11. OK should I RMA any other parts. I'm not sure what is working correctly. Since the Asus anti surge protection didn't go off could other components have been hit by the surge and possibly hurt them and their life span?
  12. Best answer
    Thats why i am asking you to phone asus and you should do what they say.
  13. If they were really hit by a surge possibilities are high that they are fried.
    Do you have any friend or relative on whose pc you can check your components?
  14. Haha I wish. The friend closets isn't really that close lol. I'll talk to Asus tomorrow. I'm sure the process to prove that they are the reason will be nice and long lol.
  15. Rounakr94 you have been a great help. I appreciate you sticking around and helping.
  16. jdl92990 said:
    I went to best buy and bought a different power supply just to test the system to see if it was the original power supply that wasn't working. Nope.
    Not one reason exists to suspect a PSU. Your computer tech did what most do when computer hardware is mostly unknown. The technique comes right out of the movie Casablanca. "Major Strasser has been shot. Round up the usual suspects."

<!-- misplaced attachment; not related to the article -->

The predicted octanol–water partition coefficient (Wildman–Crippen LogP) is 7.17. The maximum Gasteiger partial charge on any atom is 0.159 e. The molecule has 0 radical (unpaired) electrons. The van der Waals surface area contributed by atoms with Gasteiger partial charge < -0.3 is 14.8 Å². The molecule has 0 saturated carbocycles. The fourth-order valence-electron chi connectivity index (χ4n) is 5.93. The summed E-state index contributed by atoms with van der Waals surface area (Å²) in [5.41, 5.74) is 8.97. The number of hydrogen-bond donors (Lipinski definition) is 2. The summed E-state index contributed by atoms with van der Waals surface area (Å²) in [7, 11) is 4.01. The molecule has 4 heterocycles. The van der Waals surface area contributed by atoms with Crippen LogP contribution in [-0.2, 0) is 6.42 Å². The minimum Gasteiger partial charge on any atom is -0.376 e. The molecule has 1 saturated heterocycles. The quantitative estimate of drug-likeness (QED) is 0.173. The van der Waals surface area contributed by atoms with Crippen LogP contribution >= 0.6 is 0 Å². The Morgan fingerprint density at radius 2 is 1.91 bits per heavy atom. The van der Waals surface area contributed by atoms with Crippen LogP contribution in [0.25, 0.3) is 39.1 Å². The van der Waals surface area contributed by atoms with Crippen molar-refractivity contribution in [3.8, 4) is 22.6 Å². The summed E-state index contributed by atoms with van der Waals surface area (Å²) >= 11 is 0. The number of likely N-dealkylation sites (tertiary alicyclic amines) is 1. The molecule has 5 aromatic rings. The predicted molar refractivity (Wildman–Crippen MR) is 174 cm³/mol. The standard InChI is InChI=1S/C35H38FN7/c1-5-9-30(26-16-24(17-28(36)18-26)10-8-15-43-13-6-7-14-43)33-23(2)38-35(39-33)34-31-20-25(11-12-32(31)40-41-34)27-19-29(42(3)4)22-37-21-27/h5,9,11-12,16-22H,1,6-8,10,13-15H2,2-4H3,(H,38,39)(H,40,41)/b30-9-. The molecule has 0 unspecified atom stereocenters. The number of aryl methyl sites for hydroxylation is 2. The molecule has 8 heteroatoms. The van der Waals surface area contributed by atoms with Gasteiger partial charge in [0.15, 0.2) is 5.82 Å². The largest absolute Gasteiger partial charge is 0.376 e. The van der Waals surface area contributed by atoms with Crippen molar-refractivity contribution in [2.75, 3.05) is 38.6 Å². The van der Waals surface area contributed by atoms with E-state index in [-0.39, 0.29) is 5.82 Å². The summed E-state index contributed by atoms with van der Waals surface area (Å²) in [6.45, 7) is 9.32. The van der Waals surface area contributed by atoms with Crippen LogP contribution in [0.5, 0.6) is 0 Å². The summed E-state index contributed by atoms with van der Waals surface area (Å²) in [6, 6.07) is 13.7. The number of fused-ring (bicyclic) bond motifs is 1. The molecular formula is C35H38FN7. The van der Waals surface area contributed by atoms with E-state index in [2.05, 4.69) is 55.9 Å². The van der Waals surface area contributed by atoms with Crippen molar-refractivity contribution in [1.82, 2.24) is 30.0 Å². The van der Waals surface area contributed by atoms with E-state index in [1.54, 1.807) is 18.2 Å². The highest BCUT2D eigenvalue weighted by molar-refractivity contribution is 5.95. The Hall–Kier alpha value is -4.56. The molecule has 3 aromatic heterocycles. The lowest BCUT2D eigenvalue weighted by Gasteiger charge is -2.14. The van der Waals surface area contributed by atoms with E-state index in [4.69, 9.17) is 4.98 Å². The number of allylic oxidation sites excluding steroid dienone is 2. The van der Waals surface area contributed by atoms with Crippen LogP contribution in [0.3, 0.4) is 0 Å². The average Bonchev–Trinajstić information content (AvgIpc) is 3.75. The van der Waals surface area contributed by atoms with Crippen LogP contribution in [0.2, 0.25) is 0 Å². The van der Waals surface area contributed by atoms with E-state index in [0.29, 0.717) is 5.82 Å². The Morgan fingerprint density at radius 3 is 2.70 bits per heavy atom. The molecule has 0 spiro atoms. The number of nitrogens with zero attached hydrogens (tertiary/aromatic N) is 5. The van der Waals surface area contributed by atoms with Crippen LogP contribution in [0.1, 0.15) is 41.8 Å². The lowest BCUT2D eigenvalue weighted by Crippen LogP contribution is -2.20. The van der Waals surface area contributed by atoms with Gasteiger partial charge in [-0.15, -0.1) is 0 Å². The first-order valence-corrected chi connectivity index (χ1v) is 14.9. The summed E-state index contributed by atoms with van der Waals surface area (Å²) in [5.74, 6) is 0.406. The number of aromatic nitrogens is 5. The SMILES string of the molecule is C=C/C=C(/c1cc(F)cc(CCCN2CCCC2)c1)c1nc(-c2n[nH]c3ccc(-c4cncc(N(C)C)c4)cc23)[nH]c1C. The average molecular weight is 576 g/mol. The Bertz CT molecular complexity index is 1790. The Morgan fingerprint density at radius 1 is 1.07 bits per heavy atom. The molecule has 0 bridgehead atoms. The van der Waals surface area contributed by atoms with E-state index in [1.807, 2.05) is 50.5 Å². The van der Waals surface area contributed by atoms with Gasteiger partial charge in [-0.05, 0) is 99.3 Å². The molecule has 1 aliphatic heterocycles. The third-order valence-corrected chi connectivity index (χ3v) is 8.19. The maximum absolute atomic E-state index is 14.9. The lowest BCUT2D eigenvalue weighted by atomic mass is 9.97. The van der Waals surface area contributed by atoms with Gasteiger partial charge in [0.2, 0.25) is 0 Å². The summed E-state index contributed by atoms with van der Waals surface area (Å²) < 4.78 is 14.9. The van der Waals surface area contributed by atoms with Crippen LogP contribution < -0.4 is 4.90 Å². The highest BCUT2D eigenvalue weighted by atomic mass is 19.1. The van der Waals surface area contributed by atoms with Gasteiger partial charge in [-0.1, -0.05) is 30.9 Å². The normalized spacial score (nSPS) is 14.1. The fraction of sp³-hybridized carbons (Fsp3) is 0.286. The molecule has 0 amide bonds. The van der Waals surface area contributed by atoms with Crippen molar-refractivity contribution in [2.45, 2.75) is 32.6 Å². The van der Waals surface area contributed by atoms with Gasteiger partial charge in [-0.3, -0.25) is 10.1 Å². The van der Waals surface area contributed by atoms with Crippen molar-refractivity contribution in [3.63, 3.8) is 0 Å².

Parts were replaced only on wild speculation. Even symptoms do not indict those parts. However you had a BSOD. Apparently assumed numbers were useless because you did not understand them. Well, had you recorded those five key numbers, then the fewer who know this stuff would have isolated it to only a few parts. Without numbers, then everything remains suspect.

    Now, if a power system (which is much more than a PSU) is problematic, then a simple tool said so with certainty. A tool sold in Walmart and used by junior high science students. That tool, one minute, and directions result in numbers. Those who best know hardware can only remain silent without those numbers. With numbers, the suspect or exonerated part is known without doubt or speculation in a next reply. And says why that part is suspect.

    After so many posts, you still suspect everything. Therefore nothing was accomplished. You do not even know if the power system is good. No one even said why a PSU is be suspect. That alone should have made you wary. A recommendation without the ‘whys’ is classic shotgunning.